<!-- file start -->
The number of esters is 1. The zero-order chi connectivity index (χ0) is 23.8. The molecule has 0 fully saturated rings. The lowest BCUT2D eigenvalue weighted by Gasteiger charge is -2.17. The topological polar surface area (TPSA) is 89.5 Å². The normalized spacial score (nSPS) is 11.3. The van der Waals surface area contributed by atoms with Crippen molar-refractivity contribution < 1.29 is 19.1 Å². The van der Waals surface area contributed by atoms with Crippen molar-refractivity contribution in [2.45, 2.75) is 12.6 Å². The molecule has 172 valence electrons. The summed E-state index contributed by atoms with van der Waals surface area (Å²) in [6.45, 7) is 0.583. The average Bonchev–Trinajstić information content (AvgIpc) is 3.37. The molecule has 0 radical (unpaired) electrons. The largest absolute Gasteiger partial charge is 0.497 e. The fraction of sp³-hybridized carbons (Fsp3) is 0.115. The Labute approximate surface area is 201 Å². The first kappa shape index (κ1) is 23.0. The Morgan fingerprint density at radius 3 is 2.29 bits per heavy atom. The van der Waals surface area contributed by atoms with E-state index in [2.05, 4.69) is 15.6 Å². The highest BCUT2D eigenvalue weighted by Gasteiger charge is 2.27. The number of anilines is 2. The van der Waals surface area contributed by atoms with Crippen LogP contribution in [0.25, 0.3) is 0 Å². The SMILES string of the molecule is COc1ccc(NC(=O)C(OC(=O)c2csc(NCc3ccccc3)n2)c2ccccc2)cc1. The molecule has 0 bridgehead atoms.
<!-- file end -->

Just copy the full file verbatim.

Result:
The number of esters is 1. The zero-order chi connectivity index (χ0) is 23.8. The molecule has 0 fully saturated rings. The lowest BCUT2D eigenvalue weighted by Gasteiger charge is -2.17. The topological polar surface area (TPSA) is 89.5 Å². The normalized spacial score (nSPS) is 11.3. The van der Waals surface area contributed by atoms with Crippen molar-refractivity contribution < 1.29 is 19.1 Å². The van der Waals surface area contributed by atoms with Crippen molar-refractivity contribution in [2.45, 2.75) is 12.6 Å². The molecule has 172 valence electrons. The summed E-state index contributed by atoms with van der Waals surface area (Å²) in [6.45, 7) is 0.583. The average Bonchev–Trinajstić information content (AvgIpc) is 3.37. The molecule has 0 radical (unpaired) electrons. The largest absolute Gasteiger partial charge is 0.497 e. The fraction of sp³-hybridized carbons (Fsp3) is 0.115. The Labute approximate surface area is 201 Å². The first kappa shape index (κ1) is 23.0. The Morgan fingerprint density at radius 3 is 2.29 bits per heavy atom. The van der Waals surface area contributed by atoms with E-state index in [2.05, 4.69) is 15.6 Å². The highest BCUT2D eigenvalue weighted by Gasteiger charge is 2.27. The number of anilines is 2. The van der Waals surface area contributed by atoms with Crippen LogP contribution in [0.25, 0.3) is 0 Å². The SMILES string of the molecule is COc1ccc(NC(=O)C(OC(=O)c2csc(NCc3ccccc3)n2)c2ccccc2)cc1. The molecule has 0 bridgehead atoms.